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Writing Wednesdays

Writing Wednesdays

Files I Work With, #4

By Steven Pressfield
Published: May 20, 2015

Writers are always obsessing about “narrative drive.” We know what it means. It’s the propulsive, page-turning momentum that we all hope to generate in our readers.

Aida Turturro as Janice on "The Sopranos"

But how do we create narrative drive?

A priest, a rabbi, and an alligator walk into a bar …

That’s narrative drive.

There’s no way you and I are not gonna stick around to hear the rest of that joke. Why? Because a question has been planted in our minds, an open-ended question that has hooked us and makes us want to know the answer. (By the way, I just invented that set-up; if an actual joke exists, I don’t know it. Sorry!)

I like to think of these narrative threads as “lines in the water.” Like a fishing boat will trail six, eight, ten different lines with eye-catching lures hoping to attract fish, we as writers will trail as many narrative lines as we think the story can handle.

The goal is identical: to “hook” the reader.

Last week I included the following section from the “Scene by Scene” file I’m working with on a book project right now. Note the word LINE throughout:

29. TOXIC SLUDGE

Mika reveals that sludge is toxic waste — and human bones in it. ESCALATION of LINE #6. She wants to go to the police. Mika also shows S the JIMMY BRESLIN ARTICLE in the paper, which contains more backstory re B, i.e. LINE #4.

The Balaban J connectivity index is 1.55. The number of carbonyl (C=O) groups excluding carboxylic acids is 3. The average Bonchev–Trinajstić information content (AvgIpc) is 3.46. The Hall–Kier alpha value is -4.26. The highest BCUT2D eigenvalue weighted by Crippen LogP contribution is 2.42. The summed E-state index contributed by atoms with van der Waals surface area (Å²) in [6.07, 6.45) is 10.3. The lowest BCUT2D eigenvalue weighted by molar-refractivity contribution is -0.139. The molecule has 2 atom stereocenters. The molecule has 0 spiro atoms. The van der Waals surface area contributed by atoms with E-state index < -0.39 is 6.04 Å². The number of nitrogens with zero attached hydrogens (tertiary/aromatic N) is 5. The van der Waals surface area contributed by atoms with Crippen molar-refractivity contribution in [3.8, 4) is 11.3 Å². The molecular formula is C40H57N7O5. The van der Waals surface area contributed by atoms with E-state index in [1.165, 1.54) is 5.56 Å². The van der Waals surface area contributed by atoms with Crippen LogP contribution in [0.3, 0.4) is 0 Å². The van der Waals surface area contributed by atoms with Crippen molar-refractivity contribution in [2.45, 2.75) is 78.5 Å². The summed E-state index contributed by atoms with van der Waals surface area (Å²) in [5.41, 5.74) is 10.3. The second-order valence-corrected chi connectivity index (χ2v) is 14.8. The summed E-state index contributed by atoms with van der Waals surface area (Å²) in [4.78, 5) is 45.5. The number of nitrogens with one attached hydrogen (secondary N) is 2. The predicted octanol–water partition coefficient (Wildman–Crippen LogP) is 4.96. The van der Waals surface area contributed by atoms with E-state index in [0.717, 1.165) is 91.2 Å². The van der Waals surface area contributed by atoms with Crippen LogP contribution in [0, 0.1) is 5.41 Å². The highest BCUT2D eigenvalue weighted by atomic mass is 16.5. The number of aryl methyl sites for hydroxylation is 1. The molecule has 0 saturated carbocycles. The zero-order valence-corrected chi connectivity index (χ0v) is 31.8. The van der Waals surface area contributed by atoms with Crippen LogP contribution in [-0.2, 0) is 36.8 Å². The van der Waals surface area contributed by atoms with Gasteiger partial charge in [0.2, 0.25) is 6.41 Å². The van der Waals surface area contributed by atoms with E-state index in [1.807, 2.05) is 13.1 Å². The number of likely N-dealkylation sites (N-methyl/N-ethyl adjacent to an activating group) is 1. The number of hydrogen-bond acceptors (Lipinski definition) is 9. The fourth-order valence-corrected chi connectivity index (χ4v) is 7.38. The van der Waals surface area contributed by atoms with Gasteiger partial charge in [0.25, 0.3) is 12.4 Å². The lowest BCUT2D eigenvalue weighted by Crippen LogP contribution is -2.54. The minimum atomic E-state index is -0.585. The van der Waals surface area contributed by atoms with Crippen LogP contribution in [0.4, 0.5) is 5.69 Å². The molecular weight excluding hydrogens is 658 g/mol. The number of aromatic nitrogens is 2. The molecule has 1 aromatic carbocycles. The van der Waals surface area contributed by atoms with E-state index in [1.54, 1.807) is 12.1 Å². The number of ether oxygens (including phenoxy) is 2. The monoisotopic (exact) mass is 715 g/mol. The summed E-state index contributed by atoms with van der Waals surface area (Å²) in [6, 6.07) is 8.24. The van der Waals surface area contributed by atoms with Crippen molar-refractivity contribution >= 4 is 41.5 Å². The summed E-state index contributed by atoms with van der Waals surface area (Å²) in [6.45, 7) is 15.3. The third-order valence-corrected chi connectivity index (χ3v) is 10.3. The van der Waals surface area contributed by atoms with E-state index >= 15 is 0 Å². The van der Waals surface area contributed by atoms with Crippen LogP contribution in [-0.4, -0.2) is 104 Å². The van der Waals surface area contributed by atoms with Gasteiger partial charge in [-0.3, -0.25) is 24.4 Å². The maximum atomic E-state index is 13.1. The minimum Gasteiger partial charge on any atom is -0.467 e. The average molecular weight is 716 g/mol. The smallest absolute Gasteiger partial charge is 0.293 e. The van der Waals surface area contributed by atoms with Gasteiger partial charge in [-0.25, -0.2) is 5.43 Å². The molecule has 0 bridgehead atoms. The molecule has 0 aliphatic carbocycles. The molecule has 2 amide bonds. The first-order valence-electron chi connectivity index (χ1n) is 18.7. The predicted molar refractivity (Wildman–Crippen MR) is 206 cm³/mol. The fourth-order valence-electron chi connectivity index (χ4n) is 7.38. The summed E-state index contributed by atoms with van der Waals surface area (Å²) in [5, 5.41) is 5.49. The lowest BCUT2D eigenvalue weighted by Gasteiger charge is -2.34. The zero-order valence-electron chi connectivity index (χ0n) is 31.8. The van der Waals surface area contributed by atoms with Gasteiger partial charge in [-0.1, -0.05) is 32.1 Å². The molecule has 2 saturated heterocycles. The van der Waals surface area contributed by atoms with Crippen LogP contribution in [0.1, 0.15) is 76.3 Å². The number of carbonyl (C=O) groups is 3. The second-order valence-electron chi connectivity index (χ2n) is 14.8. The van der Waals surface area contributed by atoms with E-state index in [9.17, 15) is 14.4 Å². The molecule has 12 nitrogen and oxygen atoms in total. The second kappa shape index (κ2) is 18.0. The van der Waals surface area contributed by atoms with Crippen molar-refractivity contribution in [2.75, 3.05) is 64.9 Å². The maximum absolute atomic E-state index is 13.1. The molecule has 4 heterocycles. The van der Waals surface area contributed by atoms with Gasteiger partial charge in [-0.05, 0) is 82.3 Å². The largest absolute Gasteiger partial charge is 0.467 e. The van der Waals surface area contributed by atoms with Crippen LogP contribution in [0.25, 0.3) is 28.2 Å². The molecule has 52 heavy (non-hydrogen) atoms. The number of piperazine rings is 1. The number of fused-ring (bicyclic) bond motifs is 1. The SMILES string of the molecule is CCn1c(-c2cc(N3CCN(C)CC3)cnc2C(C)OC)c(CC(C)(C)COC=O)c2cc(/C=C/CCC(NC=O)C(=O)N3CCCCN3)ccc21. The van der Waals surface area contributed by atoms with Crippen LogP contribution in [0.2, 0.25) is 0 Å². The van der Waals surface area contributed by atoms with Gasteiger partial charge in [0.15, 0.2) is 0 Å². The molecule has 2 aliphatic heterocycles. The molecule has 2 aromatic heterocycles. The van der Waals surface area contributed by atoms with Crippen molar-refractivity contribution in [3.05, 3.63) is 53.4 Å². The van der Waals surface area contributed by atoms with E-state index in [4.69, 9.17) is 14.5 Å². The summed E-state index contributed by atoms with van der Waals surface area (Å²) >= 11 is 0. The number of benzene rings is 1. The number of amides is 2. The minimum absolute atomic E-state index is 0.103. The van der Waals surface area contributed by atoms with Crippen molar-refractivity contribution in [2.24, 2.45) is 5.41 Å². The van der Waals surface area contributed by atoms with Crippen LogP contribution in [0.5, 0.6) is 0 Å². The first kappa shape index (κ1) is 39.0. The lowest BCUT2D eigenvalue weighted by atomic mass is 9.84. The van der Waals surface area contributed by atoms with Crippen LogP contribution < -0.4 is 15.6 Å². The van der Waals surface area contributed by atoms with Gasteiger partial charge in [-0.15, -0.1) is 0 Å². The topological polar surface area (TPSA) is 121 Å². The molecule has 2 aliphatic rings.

Breslin article prompts S to speculate on who planted it, who made it happen, and why now? LINE #6 and LINE #4. The fact alone that somebody made this happen shows that the stakes of LINE #6 are continuing to escalate. Now they’ve gone public. They’re in the paper.

What I’m doing in this file, among other things, is keeping track of the story’s “lines in the water.” First, I’m very consciously and deliberately opening up those lines. An early scene will plant an open-ended question in the reader’s mind. She, I hope, will keep turning the pages till she gets an answer.

I want to have as many lines as the story will hold and to keep each of them escalating all the time.

How many lines in the water does Game of Thrones have? Seems like a hundred, doesn’t it? No wonder we can’t stop watching.

Same with The Sopranos. Or Mad Men. Or House of Cards.

The idea is to hook the viewer with a slew of open-ended narrative streams, each one of which asks a compelling question. Will Carmela run away with Furio? Will Don Draper finally confront his hidden past? Will Francis ever pay for pushing Chloe in front of the subway train?

The more compelling the “lines,” the more deeply we in the audience will be hooked.

Here’s a trick that soap opera writers have been using for decades:

Give every character a story-line with every other character.
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Posted in Writing Wednesdays
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ADDITIONAL READING » ALEXANDER THE GREAT